If memory serves, it was a pretty big deal when Brett Favre arrived in Minnesota, and when Jim Thome decided to play for the Twins.
When a future Hall of Famer chooses your locale, fans are treated to a career’s worth of anecdotes and, if they’re lucky, a dose of the magic that made the athlete great.
Now imagine if Favre had played alongside Jerry Rice in Minnesota, following a decade in which Ray Lewis, Reggie White and Barry Sanders had worn purple.
Imagine if Thome had played alongside Ken Griffey, Jr., a few years after Hank Aaron, Willie Mays and Cal Ripken had worn Twinstripes.
This week, the Minnesota Lynx announced that star center Sylvia Fowles would return for one last season, and that the team had signed star forward Angel McCoughtry.
Lynx coach and General Manager Cheryl Reeve calls Fowles the best center in league history. Fowles and McCoughtry were part of the W25, the league’s list of its 25 greatest players released last year.
Fowles is the Lynx’s last bridge to their dynastic run of four titles in seven years. She played alongside Seimone Augustus, Maya Moore and Lindsay Whalen, three other members of the W25.
The Lynx will need Fowles and McCoughtry, who is recovering from a knee injury, to be healthy and productive for them to compete for a title this year. They will need point guard Layshia Clarendon to remain healthy, and they will need to overcome the at least temporary loss of their best young player, Napheesa Collier, who is pregnant but will remain on the team’s roster.
When talking about Fowles and McCoughtry, Reeve almost casually said, “I’m thrilled about being able to provide Sylvia Fowles another all-time great alongside her as we compete for a fifth championship.”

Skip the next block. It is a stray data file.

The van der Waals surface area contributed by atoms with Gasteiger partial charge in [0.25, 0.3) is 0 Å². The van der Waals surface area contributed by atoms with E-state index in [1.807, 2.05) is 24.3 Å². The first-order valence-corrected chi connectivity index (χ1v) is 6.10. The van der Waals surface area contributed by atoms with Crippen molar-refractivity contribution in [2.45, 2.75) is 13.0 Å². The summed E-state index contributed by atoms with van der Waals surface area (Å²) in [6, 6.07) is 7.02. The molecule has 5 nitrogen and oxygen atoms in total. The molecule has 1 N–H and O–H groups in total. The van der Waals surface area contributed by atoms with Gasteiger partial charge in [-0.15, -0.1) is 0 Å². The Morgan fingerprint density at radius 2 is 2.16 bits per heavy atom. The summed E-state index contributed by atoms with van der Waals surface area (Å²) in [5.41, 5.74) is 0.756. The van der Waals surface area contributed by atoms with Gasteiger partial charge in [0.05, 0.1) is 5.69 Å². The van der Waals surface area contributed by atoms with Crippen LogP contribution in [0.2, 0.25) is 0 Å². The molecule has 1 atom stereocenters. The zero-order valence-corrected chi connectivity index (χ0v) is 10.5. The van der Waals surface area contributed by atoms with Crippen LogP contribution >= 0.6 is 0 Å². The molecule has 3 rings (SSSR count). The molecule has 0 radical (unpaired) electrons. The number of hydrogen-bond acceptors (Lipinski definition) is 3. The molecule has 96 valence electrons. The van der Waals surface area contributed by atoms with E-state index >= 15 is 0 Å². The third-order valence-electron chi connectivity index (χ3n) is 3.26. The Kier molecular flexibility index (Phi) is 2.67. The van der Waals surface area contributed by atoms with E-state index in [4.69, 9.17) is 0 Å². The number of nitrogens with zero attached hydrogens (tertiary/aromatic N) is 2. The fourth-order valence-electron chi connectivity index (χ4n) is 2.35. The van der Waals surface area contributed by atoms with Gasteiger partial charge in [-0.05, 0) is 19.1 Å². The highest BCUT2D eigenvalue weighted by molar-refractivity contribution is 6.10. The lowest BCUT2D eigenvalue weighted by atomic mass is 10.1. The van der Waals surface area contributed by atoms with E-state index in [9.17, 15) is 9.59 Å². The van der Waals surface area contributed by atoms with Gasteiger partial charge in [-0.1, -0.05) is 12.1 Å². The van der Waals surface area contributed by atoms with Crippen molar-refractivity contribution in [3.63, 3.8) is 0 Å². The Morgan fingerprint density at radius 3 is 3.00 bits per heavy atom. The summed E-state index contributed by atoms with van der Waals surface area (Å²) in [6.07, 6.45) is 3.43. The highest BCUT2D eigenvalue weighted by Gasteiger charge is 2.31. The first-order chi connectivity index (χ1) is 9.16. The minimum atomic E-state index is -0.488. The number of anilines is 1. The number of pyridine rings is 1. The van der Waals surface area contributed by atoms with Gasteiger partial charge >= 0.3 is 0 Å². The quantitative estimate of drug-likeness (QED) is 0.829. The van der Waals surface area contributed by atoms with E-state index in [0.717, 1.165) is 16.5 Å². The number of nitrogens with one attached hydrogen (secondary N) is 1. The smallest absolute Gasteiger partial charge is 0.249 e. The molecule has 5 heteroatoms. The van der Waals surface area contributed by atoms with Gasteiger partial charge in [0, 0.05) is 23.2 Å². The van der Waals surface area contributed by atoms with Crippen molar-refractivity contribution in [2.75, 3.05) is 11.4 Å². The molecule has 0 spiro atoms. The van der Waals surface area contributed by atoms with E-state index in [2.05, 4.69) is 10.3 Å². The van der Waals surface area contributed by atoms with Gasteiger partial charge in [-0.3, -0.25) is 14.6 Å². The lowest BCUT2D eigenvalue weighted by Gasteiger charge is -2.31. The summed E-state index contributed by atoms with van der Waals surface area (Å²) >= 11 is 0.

The signing of McCoughtry is a reminder of the Lynx’s relentless ambition.
They were a lousy franchise before 2011. Since then, they have made the playoffs every year, winning four titles. With a little more injury luck last season, they may have made another run, instead of losing a one-game playoff at home to eventual champion Chicago.
Moore left to pursue social justice. Whalen retired. Augustus left for Los Angeles, then retired. Fowles continued to dominate.
Reeve drafted Collier, who became an Olympian, and now has signed McCoughtry.
If you are a ticket-buying fan of the Minnesota Lynx, by this May you would have seen six all-time greats and another Olympian in Collier on the court, two other all-time greats working as assistant coaches (W25 member Katie Smith and Rebekkah Brunson, the only WNBA player to win five titles), and the current coach of Team USA (Reeve) on the sideline.
That two all-time greats do not make the Lynx a championship favorite is a reminder of how deep and talented the WNBA is.
My guess is that league media will rank the Lynx somewhere near the middle of the pack in preseason predictions.
The WNBA recently secured $75 million in funding. Las Vegas owner Mark Davis is among those who wants to see higher player salaries and better perks. The league has proven in its deal with ESPN that if women’s sports are televised, viewership will increase. Reeve calls the league’s deal with ESPN “an all-time bargain” for the network.
I believe that within a decade or two, the WNBA will expand dramatically and become an economic force, just as the NFL, MLB and NBA started with humble beginnings before being recognized as excellent investments.
With expansion will come roster dilution, which means that this era may represent the last chance to see a collection of WNBA super teams.
Every competitive WNBA team is an All-Star team filled with international standouts and Olympians. Remember, last year the USA women’s basketball team lost to a collection of non-Olympian WNBA All-Stars before going undefeated in Tokyo.
As the WNBA becomes a bigger, stronger league, Minnesotans get at least one more year to enjoy a stacked roster and unwavering expectations.